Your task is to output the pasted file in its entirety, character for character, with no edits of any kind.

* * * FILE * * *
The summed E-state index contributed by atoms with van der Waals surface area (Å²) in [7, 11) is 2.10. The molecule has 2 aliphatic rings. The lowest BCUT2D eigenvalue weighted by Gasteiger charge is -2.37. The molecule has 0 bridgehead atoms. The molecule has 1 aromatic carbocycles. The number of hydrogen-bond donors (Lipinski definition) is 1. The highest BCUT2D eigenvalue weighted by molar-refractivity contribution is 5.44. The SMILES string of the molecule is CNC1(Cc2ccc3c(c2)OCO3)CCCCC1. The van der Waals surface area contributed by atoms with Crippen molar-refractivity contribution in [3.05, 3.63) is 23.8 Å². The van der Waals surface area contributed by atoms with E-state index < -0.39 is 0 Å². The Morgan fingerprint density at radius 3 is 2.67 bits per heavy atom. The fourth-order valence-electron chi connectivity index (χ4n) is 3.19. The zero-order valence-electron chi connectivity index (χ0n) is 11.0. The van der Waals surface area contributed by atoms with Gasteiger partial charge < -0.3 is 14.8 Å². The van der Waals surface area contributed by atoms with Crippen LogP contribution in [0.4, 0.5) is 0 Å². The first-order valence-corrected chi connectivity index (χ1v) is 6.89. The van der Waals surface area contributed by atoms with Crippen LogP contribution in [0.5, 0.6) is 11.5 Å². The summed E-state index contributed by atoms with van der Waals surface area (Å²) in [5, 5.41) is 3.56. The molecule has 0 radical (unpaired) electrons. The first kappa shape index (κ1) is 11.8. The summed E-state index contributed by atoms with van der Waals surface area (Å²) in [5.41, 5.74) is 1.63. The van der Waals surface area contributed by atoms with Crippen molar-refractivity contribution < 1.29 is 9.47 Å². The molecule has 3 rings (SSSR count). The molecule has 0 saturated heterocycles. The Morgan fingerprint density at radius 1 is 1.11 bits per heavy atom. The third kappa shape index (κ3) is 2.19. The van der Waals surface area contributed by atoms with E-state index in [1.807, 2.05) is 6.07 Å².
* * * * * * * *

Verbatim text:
The summed E-state index contributed by atoms with van der Waals surface area (Å²) in [7, 11) is 2.10. The molecule has 2 aliphatic rings. The lowest BCUT2D eigenvalue weighted by Gasteiger charge is -2.37. The molecule has 0 bridgehead atoms. The molecule has 1 aromatic carbocycles. The number of hydrogen-bond donors (Lipinski definition) is 1. The highest BCUT2D eigenvalue weighted by molar-refractivity contribution is 5.44. The SMILES string of the molecule is CNC1(Cc2ccc3c(c2)OCO3)CCCCC1. The van der Waals surface area contributed by atoms with Crippen molar-refractivity contribution in [3.05, 3.63) is 23.8 Å². The van der Waals surface area contributed by atoms with E-state index < -0.39 is 0 Å². The Morgan fingerprint density at radius 3 is 2.67 bits per heavy atom. The fourth-order valence-electron chi connectivity index (χ4n) is 3.19. The zero-order valence-electron chi connectivity index (χ0n) is 11.0. The van der Waals surface area contributed by atoms with Gasteiger partial charge < -0.3 is 14.8 Å². The van der Waals surface area contributed by atoms with Crippen LogP contribution in [0.4, 0.5) is 0 Å². The first-order valence-corrected chi connectivity index (χ1v) is 6.89. The van der Waals surface area contributed by atoms with Crippen LogP contribution in [0.5, 0.6) is 11.5 Å². The summed E-state index contributed by atoms with van der Waals surface area (Å²) in [5, 5.41) is 3.56. The molecule has 0 radical (unpaired) electrons. The first kappa shape index (κ1) is 11.8. The summed E-state index contributed by atoms with van der Waals surface area (Å²) in [5.41, 5.74) is 1.63. The van der Waals surface area contributed by atoms with Crippen molar-refractivity contribution < 1.29 is 9.47 Å². The molecule has 3 rings (SSSR count). The molecule has 0 saturated heterocycles. The Morgan fingerprint density at radius 1 is 1.11 bits per heavy atom. The third kappa shape index (κ3) is 2.19. The van der Waals surface area contributed by atoms with E-state index in [1.807, 2.05) is 6.07 Å².